Although herbs have been central in the journey to modern-day medicine, nowadays, they are known more for their culinary uses than their medicinal uses. Even then, their use has diminished as ready-made, and processed foods became more popular. Thankfully, in recent years, herbs have made their way back into our kitchens and remedies. But to fully understand how essential they have been, we need to go into their history a little.
It isn’t easy to pinpoint what herbs and how they were used in the early days, as knowledge was mainly passed down verbally. From around 2000 B.C., records were sporadic and limited but always focused on their medicinal uses, preparation and how to administer them.
In addition to their medicinal uses, herbs were also used in industry as dyes and cleaning agents, and the Egyptians used them for embalming, so we can agree they were pretty prominent in history, even if it wasn’t clearly documented.
As time went by, trade routes grew, and lands were conquered, as did the proliferation of herbs. Romans would carry bags of seeds wherever they went to ensure they always had a supply. Those herbs would then become naturalised in that region.
By 400 B.C. Aristotle (Father of Medicine) was already teaching his students the use of herbs in pain management and curing some diseases. A few hundred years later, Dioscorides (Greek physician) wrote Materia Medica, which documented over 500 plants and herbs and their medicinal properties.
Herbs and their use were a worldwide phenomenon. Records show Native Americans introducing settlers to indigenous herbs, and Christian monasteries would have ‘Physik’ gardens that supplied apothecaries. Early American Shakers became known as professional herbalists. To this day, ethnobotany continues to thrive in most cultures worldwide but most notably in China, India, Africa and Iran.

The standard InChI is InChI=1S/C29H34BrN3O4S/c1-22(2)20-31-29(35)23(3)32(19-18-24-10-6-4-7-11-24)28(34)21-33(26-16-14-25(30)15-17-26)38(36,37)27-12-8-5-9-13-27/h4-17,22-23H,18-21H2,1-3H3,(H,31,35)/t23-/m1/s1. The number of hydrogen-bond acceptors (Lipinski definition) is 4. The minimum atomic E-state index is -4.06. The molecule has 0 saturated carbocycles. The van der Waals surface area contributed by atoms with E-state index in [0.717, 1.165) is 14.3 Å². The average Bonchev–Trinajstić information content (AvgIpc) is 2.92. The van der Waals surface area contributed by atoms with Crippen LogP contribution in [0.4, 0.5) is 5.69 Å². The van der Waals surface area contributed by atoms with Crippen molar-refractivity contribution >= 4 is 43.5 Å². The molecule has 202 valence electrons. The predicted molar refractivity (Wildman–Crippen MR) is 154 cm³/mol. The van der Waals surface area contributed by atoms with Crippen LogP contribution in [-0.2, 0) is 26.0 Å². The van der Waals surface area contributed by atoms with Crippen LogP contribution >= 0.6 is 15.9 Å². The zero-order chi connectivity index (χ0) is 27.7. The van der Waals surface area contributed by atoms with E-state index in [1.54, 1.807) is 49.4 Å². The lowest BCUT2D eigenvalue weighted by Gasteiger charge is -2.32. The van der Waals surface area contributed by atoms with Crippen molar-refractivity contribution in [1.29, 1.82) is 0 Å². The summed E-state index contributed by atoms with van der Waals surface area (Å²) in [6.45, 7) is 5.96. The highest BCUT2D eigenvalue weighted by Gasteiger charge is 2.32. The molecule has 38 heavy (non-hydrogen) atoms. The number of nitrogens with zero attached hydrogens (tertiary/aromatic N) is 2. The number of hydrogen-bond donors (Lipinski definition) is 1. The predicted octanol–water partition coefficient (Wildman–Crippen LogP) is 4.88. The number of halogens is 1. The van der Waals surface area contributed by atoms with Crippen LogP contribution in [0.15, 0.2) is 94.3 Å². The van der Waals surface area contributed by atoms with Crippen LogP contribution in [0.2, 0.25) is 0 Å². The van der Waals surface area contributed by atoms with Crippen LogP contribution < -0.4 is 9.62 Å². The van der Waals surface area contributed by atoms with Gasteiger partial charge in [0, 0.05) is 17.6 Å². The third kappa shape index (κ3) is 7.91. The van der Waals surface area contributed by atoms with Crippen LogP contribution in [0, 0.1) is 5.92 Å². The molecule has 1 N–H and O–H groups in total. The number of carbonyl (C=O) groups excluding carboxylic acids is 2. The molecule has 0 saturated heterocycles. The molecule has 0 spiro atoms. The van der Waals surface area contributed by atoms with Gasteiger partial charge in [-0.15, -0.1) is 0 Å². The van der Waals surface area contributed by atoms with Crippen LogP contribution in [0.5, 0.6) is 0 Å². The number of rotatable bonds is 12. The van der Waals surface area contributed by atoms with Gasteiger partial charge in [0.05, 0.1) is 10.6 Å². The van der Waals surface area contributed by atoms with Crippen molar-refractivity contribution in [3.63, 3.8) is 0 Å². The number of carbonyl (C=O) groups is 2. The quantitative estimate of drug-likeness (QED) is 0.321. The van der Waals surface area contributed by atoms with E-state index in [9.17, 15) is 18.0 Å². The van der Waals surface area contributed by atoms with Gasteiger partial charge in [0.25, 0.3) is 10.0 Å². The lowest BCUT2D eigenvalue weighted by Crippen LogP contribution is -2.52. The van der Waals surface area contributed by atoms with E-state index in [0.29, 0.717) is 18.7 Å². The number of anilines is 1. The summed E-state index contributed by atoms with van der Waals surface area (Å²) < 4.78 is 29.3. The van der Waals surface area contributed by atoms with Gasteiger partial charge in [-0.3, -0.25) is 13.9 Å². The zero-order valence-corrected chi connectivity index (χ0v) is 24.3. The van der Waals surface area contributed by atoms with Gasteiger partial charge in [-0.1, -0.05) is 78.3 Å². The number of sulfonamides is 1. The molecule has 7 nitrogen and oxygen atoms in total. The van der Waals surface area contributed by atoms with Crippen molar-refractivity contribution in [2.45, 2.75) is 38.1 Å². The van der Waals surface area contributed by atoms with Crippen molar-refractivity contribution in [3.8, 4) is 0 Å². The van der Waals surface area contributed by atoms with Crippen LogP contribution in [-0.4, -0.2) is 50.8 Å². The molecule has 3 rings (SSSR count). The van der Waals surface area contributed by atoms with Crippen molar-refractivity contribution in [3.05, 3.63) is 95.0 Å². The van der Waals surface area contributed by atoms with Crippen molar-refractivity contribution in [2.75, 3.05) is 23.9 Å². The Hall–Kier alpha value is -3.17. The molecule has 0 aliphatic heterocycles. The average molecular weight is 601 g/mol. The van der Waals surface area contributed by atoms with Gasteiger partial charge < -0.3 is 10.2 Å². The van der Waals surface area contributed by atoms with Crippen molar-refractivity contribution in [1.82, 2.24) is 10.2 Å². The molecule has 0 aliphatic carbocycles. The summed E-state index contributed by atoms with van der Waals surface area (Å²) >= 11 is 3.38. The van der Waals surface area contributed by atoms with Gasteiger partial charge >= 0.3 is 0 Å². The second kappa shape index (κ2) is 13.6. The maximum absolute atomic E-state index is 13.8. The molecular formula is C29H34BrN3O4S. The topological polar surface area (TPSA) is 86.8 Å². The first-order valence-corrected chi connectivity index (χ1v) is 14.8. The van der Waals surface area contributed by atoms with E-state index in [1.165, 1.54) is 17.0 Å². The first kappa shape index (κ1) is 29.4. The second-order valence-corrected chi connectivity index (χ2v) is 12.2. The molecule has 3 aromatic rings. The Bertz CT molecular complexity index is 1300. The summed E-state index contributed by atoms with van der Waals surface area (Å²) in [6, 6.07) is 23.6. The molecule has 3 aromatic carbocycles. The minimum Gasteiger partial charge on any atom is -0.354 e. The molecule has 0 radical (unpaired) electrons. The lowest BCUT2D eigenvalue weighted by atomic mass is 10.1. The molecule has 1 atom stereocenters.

Looking at history, you may wonder why herbs aren’t a more significant component of the modern culinary and medicinal world. What changed? Two important factors influence the trajectory of herbs.
1. Industrial Revolution
The first was the Industrial Revolution; with it came factories and the centralisation of resources. People were flocking to cities and living in tiny homes with little space for homegrown herbs. In countries that were less industrialised, the growing of herbs remained but to a lesser degree. But there was an even bigger change afoot.
The use and popularity of herbs were shifting to a culinary focus, and this was largely thanks to the second factor.
2. Scientific Advances
Scientists were firstly able to isolate compounds from plants. This allowed for the development of medicine with more exact and measurable doses. Further advances enabled scientists to synthesize these compounds and make not only drugs but flavourings and preservatives as well. Herbs weren’t as necessary, and scientists were no longer at the whim of supply and demand or crops being available and reliable; they could make their own compounds.
Herbs in the Modern World
By the early 20th century, herbs were considered more of a niche product with a primary focus on culinary uses and essential oils. Many herbs went from being used in tinctures, decoctions or infusions to grown for their scent or ornamental value, while others disappeared or were relegated to being a weed.
Over the years, the safety and healthiness of synthetic herb flavours, aromas and medicines have been fiercely debated. Some people are completely averse, others tolerant, and a growing number are exploring the whole natural source of herbs.
Companies recognise this trend, and you may have noticed ingredients that are recognised as botanical bio-preservatives showing up on ingredient lists, I.e. Rosemary Extract or essential oils. So yes, herbs are coming back. In mainstream industry, they remain a big part of the chemical and culinary industry. In the health and wellness industry, herbs and their traditional uses and applications are also making a strong comeback.